Amy Mount, Senior Policy Advisor for the Green Alliance, gave a thought provoking talk about how the humanities can contribute to the policy advice process more so than to the content. She drew from a poem written by Wordsworth in protest of a planned extension to the Yorkshire railway in 1844. Although Wordsworth’s poem was unsuccessful in stopping this development, Ms Mount spoke of how she used this poem in a launch event for a Green Alliance report advising on policy for infrastructural development. She admitted the reading performed a similar function as the evidence within the report itself. In her closing remarks, she stated three common and interacting practices which play a critical role in good policy making. These are present in the humanities ‘in a particular modality’ than in other scientific areas: criticism, creativity and curating.

Download the slides here.

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Understanding the financial future with lessons from the past

Written by Henry Rex, CSaP Policy and Communications Officer.

Last week the Centre for Science and Policy held its fourth annual conference at Murray Edwards College in Cambridge.  This year our conference explored opportunities for improving the way government accesses, assesses and makes use of expertise from the humanities, and offered examples of the significant contribution these disciplines have made to public policy.

CSaP’s Founding Director David Cleevely chaired a session on how understanding David Cleevelyfinancial history can help inform future policy making. David was joined on this panel by Dr William Janeway (Warburg Pincus), Professor Barry Eichengreen (University of California, Berkeley) and Dr Rachel King (HM Treasury).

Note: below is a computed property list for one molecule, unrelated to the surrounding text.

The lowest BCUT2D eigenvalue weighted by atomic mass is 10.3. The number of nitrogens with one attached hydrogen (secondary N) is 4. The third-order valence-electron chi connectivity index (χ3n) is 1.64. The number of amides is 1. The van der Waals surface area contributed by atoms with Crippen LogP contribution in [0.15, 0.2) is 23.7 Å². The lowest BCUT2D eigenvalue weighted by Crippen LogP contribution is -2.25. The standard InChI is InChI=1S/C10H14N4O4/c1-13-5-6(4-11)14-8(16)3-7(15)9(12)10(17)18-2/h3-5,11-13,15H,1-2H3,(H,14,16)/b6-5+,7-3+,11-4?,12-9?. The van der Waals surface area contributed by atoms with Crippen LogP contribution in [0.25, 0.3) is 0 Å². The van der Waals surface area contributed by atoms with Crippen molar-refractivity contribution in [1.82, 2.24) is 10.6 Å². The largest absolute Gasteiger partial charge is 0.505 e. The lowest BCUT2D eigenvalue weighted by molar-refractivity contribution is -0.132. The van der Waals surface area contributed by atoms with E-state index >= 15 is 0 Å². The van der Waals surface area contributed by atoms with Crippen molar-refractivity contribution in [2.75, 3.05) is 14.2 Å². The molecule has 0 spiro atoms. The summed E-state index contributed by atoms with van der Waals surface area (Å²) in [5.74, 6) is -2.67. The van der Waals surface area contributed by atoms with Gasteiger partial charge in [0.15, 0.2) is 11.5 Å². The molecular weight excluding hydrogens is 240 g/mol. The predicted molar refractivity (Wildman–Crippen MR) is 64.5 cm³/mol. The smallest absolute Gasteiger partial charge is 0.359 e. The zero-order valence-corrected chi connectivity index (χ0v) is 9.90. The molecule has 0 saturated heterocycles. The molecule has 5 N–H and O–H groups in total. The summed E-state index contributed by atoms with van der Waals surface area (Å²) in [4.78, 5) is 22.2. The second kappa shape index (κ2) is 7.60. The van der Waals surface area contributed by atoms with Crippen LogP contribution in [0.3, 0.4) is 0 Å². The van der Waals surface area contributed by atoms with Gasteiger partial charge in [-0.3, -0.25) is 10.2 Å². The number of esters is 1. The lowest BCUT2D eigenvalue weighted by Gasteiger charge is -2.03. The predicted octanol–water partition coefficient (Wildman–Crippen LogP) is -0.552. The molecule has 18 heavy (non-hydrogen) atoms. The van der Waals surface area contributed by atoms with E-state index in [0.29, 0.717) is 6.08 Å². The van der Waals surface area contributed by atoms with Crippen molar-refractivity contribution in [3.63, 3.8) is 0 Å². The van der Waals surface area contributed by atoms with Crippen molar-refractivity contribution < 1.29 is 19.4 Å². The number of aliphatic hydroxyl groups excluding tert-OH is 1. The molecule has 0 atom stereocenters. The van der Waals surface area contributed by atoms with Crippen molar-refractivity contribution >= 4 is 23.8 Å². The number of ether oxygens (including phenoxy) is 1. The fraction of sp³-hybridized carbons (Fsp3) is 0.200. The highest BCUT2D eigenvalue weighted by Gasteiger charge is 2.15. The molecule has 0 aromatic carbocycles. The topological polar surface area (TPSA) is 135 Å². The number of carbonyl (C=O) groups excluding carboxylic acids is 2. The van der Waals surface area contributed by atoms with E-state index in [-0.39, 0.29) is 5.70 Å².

You can listen to a recording of the session here. //sms.cam.ac.uk/media/1957937/embed

“Any tradable asset can be the focus of a bubble”

Dr Janeway gave a talk on “Bubbles: The Good, the Bad and the Ugly”. He explained the difference between ‘good’, productive bubbles in asset prices, and ‘ugly’, damaging ones. In good bubbles the object of speculation is productive (e.g. technology) and the locus of speculation is in fairly liquid, unleveraged capital markets; whereas in ugly bubbles the object is unproductive and the locus is in the core banking system, so that when it bursts the whole economy freezes. As examples he contrasted the ‘ugly’ crash of 2008 with the ‘good’ crash of the dotcom bubble, which caused investment in network infrastructure from which global economies subsequently benefitted enormously. He ended by warning ‘be careful what you repress’. ‘Ugly’ bubbles should be repressed, but ‘good’ bubbles should be allowed to run. They might come to nothing, but they will do very little damage, and could be beneficial in the long-run.

“History is the lens through which we view current problems